photo journalists who work or have worked for Le Figaro dating from the early 1900s to
the present.  Very cool.

We made it home, we are shattered.  Tomorrow, is another journey. 

Zemanta Pixie

Comments (Archived):

  1. rachel

    It looks like they are all booked up and closed for summer but if you can squeeze in before they go this was so fun to do last summer…

  2. Judy

    What a great description its like I am there in my second favorite city

  3. Brad Feld

    Pompidou totally rocks. I agree – it is one of the best museums in the world. Their permanent collection is dynamite and the special exhibits have always knocked my socks off.

  4. Jonathan

    We went to Hidden Kitchen (“hk”) when we were in Paris in May. Great food and a lot of fun — but the last e-mail they sent said they were going back to the States for the Summer. You might also try “Spring” in the 9th ( A US chef doing a great market driven menu. Think: an adventuresome Blue Hill. It may not feel very French, but it shouldn’t be missed. Don’t forget the Sunday bio (eg organic) market on Blvd. Raspail, down the street from the Hotel Lutetia and Bon Marche (who has the most amazing food halls). The rotisserie chicken is amazing, although expensive. There is an American who makes good brownies and english muffins, too. Just behind Raspail is Cherche Midi, a great shopping street and home to Poliane bakery and chocolate at A La Reine Astrid. Our kid’s favorite is probably Rue Dragon in the 5th — known to us as “Rue de Shoe” for obvious reasons.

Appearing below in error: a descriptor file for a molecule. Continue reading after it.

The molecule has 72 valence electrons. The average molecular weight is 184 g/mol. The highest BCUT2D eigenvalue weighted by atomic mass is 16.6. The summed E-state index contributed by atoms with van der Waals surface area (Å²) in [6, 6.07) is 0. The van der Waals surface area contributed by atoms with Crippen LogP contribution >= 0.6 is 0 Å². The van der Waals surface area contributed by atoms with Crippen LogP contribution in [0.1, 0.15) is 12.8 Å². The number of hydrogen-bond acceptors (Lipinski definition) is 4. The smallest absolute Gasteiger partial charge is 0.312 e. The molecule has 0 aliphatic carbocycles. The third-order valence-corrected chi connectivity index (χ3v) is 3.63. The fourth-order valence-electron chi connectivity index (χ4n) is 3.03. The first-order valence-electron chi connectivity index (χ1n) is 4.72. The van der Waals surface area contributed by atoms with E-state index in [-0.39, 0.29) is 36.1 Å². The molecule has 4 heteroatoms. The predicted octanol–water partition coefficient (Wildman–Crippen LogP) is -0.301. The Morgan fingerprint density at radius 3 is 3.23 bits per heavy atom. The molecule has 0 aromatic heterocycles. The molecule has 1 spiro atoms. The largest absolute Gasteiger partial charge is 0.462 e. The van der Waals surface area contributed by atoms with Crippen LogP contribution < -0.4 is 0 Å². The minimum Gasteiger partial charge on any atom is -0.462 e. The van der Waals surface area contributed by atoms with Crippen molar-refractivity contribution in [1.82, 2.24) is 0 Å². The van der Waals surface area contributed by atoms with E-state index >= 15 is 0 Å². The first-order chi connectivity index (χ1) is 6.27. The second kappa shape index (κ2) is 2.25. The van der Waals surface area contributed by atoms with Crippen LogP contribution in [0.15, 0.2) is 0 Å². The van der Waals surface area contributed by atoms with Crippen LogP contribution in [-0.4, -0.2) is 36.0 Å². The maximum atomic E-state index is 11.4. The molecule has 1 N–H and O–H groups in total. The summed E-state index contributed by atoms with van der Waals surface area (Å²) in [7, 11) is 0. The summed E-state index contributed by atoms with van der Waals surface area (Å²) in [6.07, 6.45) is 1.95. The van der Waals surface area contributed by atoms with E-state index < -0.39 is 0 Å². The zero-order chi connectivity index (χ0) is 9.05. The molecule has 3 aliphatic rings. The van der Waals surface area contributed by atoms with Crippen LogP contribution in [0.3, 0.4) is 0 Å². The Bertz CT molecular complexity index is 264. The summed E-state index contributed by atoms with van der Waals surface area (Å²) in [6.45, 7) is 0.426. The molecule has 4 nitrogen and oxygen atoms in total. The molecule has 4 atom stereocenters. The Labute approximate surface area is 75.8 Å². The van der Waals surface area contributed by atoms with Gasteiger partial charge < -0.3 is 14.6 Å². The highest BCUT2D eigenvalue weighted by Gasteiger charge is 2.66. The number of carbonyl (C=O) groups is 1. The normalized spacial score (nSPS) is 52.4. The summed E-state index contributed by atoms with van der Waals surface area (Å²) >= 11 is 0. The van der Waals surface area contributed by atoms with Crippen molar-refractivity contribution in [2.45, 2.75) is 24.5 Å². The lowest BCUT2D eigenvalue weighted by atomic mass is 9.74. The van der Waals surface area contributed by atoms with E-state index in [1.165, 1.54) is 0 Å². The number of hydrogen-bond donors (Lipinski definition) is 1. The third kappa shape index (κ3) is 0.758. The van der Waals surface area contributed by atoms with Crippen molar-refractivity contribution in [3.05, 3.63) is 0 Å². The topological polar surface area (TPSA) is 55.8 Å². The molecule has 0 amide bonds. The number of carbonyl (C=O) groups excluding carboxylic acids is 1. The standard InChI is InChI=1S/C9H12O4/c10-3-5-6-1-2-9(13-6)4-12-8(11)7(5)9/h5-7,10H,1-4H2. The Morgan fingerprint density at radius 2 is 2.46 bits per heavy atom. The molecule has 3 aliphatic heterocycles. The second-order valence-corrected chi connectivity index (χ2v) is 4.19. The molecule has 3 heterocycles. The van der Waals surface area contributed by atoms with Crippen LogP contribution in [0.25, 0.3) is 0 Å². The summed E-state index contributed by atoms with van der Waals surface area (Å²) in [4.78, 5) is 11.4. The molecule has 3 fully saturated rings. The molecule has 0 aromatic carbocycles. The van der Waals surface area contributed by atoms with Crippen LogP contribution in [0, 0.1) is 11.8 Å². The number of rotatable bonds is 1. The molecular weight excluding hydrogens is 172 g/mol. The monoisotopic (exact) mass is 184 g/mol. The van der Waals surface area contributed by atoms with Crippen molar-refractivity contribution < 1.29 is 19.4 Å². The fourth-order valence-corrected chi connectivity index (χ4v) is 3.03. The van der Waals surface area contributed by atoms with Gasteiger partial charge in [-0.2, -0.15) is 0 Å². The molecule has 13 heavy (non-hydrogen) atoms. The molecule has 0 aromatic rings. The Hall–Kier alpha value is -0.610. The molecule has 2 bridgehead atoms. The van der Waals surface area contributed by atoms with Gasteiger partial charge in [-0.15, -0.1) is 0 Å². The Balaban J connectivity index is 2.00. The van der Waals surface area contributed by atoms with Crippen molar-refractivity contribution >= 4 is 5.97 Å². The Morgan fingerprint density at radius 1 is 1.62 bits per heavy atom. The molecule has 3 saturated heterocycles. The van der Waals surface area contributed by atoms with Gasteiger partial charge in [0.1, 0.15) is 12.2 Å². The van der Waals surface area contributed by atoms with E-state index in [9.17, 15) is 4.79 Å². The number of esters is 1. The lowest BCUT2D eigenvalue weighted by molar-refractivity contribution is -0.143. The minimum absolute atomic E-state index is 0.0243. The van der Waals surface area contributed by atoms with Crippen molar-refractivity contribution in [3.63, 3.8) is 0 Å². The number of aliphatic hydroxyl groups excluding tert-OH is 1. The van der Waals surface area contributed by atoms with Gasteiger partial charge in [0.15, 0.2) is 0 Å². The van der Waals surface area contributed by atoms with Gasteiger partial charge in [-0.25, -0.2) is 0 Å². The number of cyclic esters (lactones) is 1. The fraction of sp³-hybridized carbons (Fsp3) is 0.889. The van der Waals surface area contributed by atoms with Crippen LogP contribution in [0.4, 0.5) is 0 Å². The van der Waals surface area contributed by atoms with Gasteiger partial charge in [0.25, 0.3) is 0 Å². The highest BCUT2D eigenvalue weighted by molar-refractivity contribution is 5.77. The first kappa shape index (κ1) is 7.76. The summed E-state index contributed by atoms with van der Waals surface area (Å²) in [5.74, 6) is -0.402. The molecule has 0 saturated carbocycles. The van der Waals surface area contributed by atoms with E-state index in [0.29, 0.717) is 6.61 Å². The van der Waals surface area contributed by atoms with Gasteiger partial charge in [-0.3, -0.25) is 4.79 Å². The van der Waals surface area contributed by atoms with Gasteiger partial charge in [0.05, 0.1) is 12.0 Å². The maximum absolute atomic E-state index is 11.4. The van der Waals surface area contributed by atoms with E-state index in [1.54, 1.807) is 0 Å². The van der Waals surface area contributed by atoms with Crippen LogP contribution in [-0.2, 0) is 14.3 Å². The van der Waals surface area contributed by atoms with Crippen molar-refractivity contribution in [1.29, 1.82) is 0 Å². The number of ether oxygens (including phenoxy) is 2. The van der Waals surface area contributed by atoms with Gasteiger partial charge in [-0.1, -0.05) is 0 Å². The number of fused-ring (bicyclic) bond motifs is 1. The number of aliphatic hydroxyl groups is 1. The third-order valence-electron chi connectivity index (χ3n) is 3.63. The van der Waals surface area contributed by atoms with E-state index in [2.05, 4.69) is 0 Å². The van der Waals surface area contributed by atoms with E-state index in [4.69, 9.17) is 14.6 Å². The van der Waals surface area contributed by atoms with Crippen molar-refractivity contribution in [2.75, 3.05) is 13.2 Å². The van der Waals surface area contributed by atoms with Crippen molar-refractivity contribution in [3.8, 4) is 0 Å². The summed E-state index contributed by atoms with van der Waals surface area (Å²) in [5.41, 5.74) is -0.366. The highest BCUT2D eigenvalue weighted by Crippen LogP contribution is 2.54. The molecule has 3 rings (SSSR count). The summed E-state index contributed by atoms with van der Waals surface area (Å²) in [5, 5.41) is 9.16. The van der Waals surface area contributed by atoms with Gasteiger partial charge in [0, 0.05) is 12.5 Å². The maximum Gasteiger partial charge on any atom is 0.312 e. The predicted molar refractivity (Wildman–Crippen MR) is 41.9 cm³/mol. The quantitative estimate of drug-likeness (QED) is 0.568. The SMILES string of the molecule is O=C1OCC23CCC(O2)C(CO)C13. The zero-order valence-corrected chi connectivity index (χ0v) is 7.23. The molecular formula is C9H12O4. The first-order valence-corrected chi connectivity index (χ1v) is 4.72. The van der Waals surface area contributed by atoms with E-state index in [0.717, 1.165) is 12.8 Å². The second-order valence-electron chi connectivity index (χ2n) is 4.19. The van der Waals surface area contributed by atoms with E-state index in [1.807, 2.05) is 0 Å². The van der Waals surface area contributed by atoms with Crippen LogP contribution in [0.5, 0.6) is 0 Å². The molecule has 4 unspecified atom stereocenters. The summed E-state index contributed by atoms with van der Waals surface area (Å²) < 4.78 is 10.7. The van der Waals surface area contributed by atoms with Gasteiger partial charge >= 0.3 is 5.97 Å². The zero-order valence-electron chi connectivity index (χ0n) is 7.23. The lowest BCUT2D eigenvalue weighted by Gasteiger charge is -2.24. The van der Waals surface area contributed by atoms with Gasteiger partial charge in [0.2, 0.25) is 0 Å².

5. barbara

    What a great post! Anyone who reads this will want to go to Paris NOW. I’ll keep this for when we do go. How did you go about finding a place to rent?

  6. ChuckEats

    I’m sure you have many restaurants planned but I would highly recommend the following:

    L’Arpege – possibly the best vegetables in the world:

    Pierre Gagnaire – there’s nothing better than spending a lunch in this room. very creative.

    Ledoyen – a nice room for lunch (and maybe better at dinner?) with very precise and masterful executions: